By Jeremy Blanco
“What were you thinking? They threw you out by a mile! We lost because of you” – Former Coach.
I represented the run to bring us within 1 in our second to last inning in a race to make the playoffs. I had so much confidence in my speed that when the ball left the bat I knew I would round 2nd base and go for 3rd if the shortstop went for the batter at 1st. It worked throughout most of my childhood and I could run a 100 meter dash under 12 seconds – so why wouldn’t it work against a high school team, which happens to feature a future Division 1 SS, year in and year out? They would have to make a good throw from Short to 1st, plus another on target throw to 3rd, and make the tag. I knew I could get to 3rd under 4 seconds, but can they make two throws under 4? That was my logic. It seemed risky but also made sense. I grew up learning from the decisiveness of Kenny Lofton, Ken Griffey Jr., and Vladimir Guerrero. They were risk takers and although it didn’t always work out, when it did, it paid off.They went for their dreams.
I had dirt on my pants, dirt on my face, and an ear ringing “Out!” We proceeded to kneel on the left field grass after the game to be debriefed by our Coaches. The blame was placed on our mistakes and lack of execution. Those few minutes were torture. Imagine a tobacco spitting coach staring down on you, in front of your peers, after a game which you already felt bad for losing, then highlighting your “risk taking” in contempt. The rest of the rant was a blur and my ears seemed to shrink. I wanted to turn around and let him know what I really felt about going for an extra base. Yet he continued. The creed being taught to me was that risk taking is left to others. Risk taking wasn’t for me, it wasn’t for my teammates, and it was why I would envy the other team across the way that was considered “scrappy,” year in and year out. Therein lies the problem however – what if only the very best like Juan Pierre, Joe Morgan, or Rickey Henderson stole bases? Well, I’m not sure I’d want to be apart of that world.
While Travelling however, there is a Golden Rule to success – take risks and accept the failure which is apart of your adventure. I have learned thanks to the failure of striking out, missing a routine fly ball, throwing the ball over the 1st baseman’s head, and of course from getting thrown out at 3rd base. In large part due to those failures, it has became possible to take on the challenging process of: learning a 2nd and 3rd language, learning how to swim in open water contest’s, participating in multiple marathons, and visiting mountain peak after mountain peak. Most importantly, just as we have to trust our teammates, both old and young, in travelling (and riding the pine) you begin to trust in people who may have been considered complete strangers. People who come from different backgrounds, whether it be in race, ethnicity, major, hobby, gender, or whatever you can think of. Those teammates, those strangers, become partners in your adventures.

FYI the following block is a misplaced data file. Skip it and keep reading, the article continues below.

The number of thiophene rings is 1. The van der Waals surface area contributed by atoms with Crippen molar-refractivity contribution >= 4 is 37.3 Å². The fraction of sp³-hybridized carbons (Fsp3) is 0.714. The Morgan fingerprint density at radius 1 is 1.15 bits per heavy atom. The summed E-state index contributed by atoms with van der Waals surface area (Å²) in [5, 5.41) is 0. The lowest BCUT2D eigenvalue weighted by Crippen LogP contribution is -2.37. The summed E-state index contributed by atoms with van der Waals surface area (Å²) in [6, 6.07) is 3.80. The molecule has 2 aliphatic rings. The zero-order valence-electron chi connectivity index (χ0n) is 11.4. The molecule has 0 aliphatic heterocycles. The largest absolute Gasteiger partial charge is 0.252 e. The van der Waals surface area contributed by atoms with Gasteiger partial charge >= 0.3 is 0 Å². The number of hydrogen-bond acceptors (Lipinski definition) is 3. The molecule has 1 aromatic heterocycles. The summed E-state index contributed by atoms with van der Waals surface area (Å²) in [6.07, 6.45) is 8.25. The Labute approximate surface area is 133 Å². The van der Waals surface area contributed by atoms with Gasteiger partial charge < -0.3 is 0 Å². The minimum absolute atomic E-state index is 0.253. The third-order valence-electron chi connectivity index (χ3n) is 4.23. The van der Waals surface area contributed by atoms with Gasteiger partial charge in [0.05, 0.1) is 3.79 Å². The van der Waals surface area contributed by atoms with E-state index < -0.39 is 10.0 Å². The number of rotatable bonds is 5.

I’m not saying disregard strategy, or disregard your team’s interests. I am saying, know what you are able to accomplish, know that you won’t always accomplish it, and go for it anyway. After all, isn’t this pastime a game that we are supposed to learn from? Instead of staring at the stats, enjoy the innate beauty of what the body and mind can accomplish – win or loss. Just take a look at the life work of Roberto Clemente in his pursuit to help people in need, beyond what he could do on the field. There is much more beyond the game of baseball, much more. Together we ought to pursue that knowledge. Baseball will give you amazing peripheral vision, it will help your body learn to balance, it will help you learn to become calm before, during, and after a challenge. It will help you share the spotlight, and of course it will help you learn to fail. Then you will bounce back from that perceived failure. So why limit that knowledge and thirst for adventure to the boundaries of the chalk you did not put down? Enjoy the game as what it is, a game, a pastime, but never forget to move forward and progress. Take a leap and go head first, just like you did when you were playing with your friends, for fun.
The following is a short film I made about living abroad in a rural countryside village and the benefits will show of what happens when you you are encouraged to take a lead, and go for 3rd. Even amidst the tough weather or the fear of the unknown and unfamiliar.